Alumna and Facebook executive Regina Dugan stresses importance of rapid innovation
The biggest obstacle to innovation isn’t failure – that’s essential to solving difficult problems – but rather being paralyzed simply by the fear of failure, Virginia Tech alumna and Facebook executive Regina Dugan told an audience of hundreds at the Moss Arts Center in Blacksburg Wednesday.
If you are working on a project you care about and you fail, it feels terrible, Dugan said. That scary feeling holds us back.
“I believe that we have to choose, actively choose, to be terrified,” she said. “I’m a little terrified pretty much every day. When we choose to be terrified, we share a vulnerability. And that vulnerability becomes our bond.
“It is the bond that people who are associated with building the future of this university feel. It is not even ‘when’ it’s a little terrifying. It’s rather precisely ‘because’ it is a little terrifying. Because it is authentic and human and scary to dare and dream and do.”
Dugan, the leader of Facebook’s new advanced research group, known as “Building 8,” earned her bachelor's and master’s degrees in mechanical engineering from Virginia Tech and went on to receive a Ph.D. from the California Institute of Technology.
She returned to Blacksburg to talk about rapid innovation as part of the university’s inaugural Beyond Boundaries Presidential Lecture series. Her expertise on the topic is well documented in her vast professional experience and success.
“She’s a scientist, a businesswoman, an inventor, and a leader in disruptive innovation. She knows Virginia Tech well because she’s also a Hokie,” President Tim Sands said in his introduction of Dugan.
Before joining Facebook earlier this year, Dugan ran Google’s Advanced Technology and Products Team. She is also the former head of DARPA, the Defense Advanced Research Projects Agency. In 2013, CNN named Dugan to its top 10 list of thinkers in science and technology who are “changing the world with their insights and innovations.”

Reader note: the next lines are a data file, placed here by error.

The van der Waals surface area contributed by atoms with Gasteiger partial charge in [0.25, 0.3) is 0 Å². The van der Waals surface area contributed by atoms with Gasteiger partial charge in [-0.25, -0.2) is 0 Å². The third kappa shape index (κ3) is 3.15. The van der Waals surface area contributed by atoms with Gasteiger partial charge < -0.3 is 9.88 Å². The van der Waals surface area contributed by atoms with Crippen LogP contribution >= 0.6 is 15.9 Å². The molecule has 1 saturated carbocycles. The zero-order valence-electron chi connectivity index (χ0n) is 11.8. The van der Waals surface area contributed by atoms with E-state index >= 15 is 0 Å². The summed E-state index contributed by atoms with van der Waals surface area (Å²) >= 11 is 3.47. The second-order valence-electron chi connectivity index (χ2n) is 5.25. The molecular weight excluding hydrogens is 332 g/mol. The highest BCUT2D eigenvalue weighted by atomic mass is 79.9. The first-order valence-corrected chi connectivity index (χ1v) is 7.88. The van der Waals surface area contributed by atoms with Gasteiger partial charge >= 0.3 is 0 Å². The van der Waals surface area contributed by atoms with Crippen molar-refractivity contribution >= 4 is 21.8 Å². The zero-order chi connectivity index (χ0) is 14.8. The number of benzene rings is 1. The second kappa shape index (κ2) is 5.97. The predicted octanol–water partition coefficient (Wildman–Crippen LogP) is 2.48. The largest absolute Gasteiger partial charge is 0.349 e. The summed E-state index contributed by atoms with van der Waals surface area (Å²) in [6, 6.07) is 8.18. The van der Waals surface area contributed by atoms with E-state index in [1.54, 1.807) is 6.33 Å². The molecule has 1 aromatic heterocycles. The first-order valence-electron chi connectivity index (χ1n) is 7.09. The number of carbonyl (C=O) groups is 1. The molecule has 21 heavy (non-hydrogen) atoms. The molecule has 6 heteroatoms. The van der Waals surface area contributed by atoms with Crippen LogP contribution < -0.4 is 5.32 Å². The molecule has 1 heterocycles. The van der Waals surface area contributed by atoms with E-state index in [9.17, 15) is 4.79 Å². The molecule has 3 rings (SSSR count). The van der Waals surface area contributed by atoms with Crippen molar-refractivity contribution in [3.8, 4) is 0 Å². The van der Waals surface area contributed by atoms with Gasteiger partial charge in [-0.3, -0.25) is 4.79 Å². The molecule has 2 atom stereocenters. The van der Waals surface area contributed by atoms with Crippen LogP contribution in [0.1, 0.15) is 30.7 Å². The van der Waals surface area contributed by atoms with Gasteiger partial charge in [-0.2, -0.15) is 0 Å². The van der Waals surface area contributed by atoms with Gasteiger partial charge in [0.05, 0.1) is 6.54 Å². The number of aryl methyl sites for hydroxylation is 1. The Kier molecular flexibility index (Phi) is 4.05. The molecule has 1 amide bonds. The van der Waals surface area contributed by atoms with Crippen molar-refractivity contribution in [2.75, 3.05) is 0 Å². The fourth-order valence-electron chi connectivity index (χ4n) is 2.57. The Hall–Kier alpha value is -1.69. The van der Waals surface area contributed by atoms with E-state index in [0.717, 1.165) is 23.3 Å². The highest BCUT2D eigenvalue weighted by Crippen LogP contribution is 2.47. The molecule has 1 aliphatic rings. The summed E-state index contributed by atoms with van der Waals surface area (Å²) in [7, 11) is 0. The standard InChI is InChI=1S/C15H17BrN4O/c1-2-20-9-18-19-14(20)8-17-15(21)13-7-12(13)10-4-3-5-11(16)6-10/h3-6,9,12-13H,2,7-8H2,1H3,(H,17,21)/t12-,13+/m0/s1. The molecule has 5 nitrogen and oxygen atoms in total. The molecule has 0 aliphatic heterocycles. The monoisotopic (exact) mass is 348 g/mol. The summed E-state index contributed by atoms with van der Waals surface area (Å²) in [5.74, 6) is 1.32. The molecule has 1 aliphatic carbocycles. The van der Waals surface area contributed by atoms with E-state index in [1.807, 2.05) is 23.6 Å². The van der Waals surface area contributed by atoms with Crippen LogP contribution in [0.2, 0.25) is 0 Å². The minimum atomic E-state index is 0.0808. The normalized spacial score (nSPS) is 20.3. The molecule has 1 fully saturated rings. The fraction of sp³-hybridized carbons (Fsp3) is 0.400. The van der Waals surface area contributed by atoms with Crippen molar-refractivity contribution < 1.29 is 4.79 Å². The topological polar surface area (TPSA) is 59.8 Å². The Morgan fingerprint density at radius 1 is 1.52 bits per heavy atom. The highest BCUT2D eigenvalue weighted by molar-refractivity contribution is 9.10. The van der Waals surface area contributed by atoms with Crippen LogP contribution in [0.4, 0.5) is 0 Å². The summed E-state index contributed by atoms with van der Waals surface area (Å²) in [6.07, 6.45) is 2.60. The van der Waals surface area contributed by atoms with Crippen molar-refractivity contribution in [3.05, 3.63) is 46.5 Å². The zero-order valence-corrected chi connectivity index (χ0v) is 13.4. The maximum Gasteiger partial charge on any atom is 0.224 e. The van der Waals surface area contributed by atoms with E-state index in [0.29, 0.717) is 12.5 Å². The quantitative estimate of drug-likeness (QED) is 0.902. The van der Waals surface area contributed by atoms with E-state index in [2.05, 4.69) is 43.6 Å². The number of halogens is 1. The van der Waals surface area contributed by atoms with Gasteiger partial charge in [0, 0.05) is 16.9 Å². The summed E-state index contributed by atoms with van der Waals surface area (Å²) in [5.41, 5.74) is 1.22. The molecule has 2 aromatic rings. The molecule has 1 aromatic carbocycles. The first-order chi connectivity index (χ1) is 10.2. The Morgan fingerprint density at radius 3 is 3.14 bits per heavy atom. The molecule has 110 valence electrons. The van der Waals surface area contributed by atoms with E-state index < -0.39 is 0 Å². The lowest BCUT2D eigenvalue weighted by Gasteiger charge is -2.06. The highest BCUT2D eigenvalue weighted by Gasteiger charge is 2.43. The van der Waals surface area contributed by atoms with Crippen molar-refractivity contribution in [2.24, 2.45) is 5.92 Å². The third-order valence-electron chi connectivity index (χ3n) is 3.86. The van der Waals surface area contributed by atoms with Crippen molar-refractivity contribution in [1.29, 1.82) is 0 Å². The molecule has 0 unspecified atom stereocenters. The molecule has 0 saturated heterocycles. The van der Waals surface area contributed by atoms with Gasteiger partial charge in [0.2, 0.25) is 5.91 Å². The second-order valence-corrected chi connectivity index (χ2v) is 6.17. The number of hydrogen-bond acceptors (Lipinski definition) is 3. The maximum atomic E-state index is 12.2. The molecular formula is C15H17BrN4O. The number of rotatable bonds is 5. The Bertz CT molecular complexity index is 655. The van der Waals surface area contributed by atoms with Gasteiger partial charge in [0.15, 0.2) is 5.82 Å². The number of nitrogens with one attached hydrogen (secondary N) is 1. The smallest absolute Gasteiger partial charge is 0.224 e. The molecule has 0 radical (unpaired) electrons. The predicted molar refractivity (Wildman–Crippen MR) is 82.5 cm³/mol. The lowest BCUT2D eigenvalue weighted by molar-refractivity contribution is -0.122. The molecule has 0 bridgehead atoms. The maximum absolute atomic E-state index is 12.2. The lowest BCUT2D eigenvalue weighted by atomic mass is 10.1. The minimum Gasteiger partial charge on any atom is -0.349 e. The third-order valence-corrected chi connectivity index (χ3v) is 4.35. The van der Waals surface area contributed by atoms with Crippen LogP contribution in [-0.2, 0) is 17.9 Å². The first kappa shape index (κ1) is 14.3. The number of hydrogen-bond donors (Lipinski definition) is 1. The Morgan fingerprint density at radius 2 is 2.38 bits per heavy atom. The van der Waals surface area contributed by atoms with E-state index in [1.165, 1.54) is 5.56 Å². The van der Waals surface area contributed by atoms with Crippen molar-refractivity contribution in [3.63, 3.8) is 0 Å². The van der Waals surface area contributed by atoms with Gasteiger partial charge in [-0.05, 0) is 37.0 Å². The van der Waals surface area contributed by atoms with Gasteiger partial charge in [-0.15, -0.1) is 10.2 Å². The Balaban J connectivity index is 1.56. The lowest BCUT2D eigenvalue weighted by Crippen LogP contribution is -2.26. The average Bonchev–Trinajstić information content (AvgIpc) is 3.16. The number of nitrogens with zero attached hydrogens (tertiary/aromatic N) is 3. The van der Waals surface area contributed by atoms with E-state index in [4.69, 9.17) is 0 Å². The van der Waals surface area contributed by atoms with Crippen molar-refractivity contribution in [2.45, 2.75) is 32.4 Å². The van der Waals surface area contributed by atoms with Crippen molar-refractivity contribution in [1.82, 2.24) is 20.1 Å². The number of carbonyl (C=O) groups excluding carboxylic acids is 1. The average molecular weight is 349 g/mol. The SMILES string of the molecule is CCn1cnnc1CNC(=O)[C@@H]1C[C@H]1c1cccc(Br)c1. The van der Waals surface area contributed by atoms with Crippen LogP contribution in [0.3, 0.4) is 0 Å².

Beyond Boundaries is President Sands’ visioning initiative in which he challenged the university community to imagine Virginia Tech a generation into the future, and consider how to advance as a global land-grant university, navigating the challenges and opportunities facing higher education.
Dugan stressed the importance for companies – and universities – to be forward thinking.
“I’ve been fortunate to be part of many great organizations," Dugan said. "I know that the best of them challenge the very notion that their past is what makes them great. Instead they use their history of accomplishment to give the confidence to change and look forward to the future. They seem to focus, always, on a future that can be even greater than their past.”
Dugan, a member of the Virginia Tech College of Engineering’s Academy of Engineering Excellence, said innovation is a discipline that requires speed, agility, and the ability to change and adapt.
“It’s a way of life,” she said. “It is something you can learn. It is something you can get better at. It is something you test, adapt and change with the time. You treat it as a discipline and you get better.”
Building a culture of innovation requires organizing work differently, Dugan told the audience of students, faculty, staff and community members. In the case of DARPA, for instance, that meant challenging a traditional linear scientific model that called for a progression from basic science to applied science to product.
Dugan said she often hears concerns that large organizations like Virginia Tech are too bureaucratic to create an architecture and culture of innovation. She doesn’t believe that’s true.
She encouraged those in attendance not to be limited by what they think they can do but what they believe they can do. "What we choose to endeavor to do becomes the future."